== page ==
484 SNOW-WHITE AND RED-ROSE.
Once upon a time, there lived in a lonely cottage, surrounded by a garden, a poor widow. In the garden grew two rose-trees ; one of which bore white roses, the other red.
Now, the widow had two daughters, who so much resembled the rose bushes that she gave to one the name of Snow-white, and to the other Red-rose.
These two children were the best, the most obedient, and most industrious children in the world; yet they differed in some respects. Snow-white was quiet and gentle; Red-rose was fond of running about the fields and meadows, in search of flowers and butterflies.
Snow-white would often stay at home with her mother, help her with the house work, and then read to her after it was done. The two children were very fond of each other, and, whenever they walked out together, they would hold each other's hands, and when Snow-white would say, "We will never leave each other," her sister would reply, " No, never, as long as we live."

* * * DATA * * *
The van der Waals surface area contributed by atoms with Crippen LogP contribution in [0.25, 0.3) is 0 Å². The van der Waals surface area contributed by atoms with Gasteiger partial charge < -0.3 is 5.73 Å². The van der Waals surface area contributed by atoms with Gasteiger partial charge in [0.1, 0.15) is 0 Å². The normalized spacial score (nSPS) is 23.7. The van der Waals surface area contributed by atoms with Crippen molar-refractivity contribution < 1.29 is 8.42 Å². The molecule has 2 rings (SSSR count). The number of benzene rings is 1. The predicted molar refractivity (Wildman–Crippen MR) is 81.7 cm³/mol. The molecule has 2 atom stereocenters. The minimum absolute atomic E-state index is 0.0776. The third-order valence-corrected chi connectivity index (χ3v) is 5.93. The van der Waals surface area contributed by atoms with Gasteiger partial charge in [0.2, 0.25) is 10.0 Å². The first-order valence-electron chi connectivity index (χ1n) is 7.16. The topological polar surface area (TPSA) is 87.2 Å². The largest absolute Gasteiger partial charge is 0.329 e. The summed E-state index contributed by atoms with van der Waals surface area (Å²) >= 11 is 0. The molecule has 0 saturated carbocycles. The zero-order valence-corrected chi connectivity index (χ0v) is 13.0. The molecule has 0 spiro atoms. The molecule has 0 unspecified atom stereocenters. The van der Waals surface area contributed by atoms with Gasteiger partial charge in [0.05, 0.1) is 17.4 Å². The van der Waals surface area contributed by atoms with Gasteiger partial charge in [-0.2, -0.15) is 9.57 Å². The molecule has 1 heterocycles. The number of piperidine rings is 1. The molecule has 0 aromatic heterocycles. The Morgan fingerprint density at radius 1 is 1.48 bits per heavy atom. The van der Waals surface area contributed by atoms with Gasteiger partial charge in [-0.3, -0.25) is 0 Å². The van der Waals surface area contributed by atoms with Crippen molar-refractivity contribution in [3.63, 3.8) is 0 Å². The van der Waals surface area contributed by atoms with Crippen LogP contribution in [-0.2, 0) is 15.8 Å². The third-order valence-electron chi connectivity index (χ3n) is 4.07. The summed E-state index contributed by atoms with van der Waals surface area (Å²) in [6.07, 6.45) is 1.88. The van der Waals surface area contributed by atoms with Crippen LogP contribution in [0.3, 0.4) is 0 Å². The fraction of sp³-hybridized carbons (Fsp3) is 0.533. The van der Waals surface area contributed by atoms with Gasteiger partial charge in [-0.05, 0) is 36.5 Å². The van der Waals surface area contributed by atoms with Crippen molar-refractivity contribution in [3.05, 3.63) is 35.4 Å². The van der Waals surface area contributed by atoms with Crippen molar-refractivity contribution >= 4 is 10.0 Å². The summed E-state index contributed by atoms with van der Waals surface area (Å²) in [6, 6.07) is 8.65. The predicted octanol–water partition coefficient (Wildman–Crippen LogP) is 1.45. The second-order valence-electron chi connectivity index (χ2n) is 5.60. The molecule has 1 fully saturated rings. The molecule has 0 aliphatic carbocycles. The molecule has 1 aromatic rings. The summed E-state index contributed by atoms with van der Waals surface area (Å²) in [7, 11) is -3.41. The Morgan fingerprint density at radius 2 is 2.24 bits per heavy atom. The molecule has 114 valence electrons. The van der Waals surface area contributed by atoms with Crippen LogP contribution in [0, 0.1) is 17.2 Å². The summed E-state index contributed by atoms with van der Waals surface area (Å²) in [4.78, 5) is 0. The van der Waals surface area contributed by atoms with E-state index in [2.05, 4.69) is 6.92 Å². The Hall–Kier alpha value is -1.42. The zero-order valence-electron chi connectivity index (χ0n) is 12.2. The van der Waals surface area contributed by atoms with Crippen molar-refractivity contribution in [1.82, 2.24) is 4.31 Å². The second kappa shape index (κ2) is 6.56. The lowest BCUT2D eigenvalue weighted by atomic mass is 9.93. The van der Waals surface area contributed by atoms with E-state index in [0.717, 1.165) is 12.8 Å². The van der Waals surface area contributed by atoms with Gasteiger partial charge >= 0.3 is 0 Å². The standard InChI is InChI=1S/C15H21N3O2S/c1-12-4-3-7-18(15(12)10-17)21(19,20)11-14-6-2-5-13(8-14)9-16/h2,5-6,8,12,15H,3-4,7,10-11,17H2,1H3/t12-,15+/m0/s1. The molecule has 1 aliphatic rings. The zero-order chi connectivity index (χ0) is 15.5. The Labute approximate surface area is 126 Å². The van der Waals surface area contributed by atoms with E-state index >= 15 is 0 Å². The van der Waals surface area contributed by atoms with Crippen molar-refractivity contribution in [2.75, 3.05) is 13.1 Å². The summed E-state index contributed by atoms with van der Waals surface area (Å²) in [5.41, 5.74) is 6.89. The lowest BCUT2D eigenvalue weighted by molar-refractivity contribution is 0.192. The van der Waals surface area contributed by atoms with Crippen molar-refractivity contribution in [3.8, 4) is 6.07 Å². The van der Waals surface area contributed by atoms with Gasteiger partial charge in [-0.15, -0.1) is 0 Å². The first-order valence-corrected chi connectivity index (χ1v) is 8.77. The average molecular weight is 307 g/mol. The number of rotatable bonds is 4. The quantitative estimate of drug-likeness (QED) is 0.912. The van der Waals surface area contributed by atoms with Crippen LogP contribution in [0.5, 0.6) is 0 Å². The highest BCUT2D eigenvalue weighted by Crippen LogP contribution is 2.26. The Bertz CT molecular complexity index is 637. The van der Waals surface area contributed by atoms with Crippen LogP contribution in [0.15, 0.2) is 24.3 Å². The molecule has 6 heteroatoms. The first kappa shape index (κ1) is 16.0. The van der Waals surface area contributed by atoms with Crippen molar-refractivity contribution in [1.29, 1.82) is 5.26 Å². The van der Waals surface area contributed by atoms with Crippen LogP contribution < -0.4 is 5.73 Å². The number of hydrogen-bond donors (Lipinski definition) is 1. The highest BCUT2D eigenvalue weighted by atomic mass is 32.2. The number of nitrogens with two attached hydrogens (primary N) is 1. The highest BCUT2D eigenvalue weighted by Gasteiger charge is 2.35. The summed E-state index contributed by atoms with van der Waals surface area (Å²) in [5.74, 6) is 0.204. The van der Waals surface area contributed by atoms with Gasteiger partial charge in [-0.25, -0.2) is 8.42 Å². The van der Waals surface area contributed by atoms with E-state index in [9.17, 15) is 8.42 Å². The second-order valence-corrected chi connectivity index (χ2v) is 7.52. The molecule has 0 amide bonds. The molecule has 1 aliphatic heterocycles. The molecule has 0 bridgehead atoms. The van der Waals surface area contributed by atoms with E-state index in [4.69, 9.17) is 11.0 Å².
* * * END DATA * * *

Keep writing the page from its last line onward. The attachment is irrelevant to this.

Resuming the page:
The mother encouraged this; she would often say, " Whatever nice things are given to either of you must be shared with the other f and the sisters always did so.
They frequently rambled together alone in the wood, to gather berries ; but not a creature ever did them any harm, although wild animals often passed them; they seemed to have such confidence in the sisters that they were quite friendly with them.
The little hares would eat cabbage-leaves out of their hands, the deer would graze by their side, the stag bound merrily near, while the birds would remain sitting and singing on the branches.
No danger ever threatened them, even if they stayed in the forest till late, or after night-fall. They would lie down on the mossy bed, and sleep safely till morning, and their mother knew there was no cause for fear.
Once, when they had remained in the wood all night, they did not awake till the rising sun had reddened the eastern sky, and, as they opened their eyes, they saw near them a beautiful little child, whose clothes wes* white and shining. When he saw they were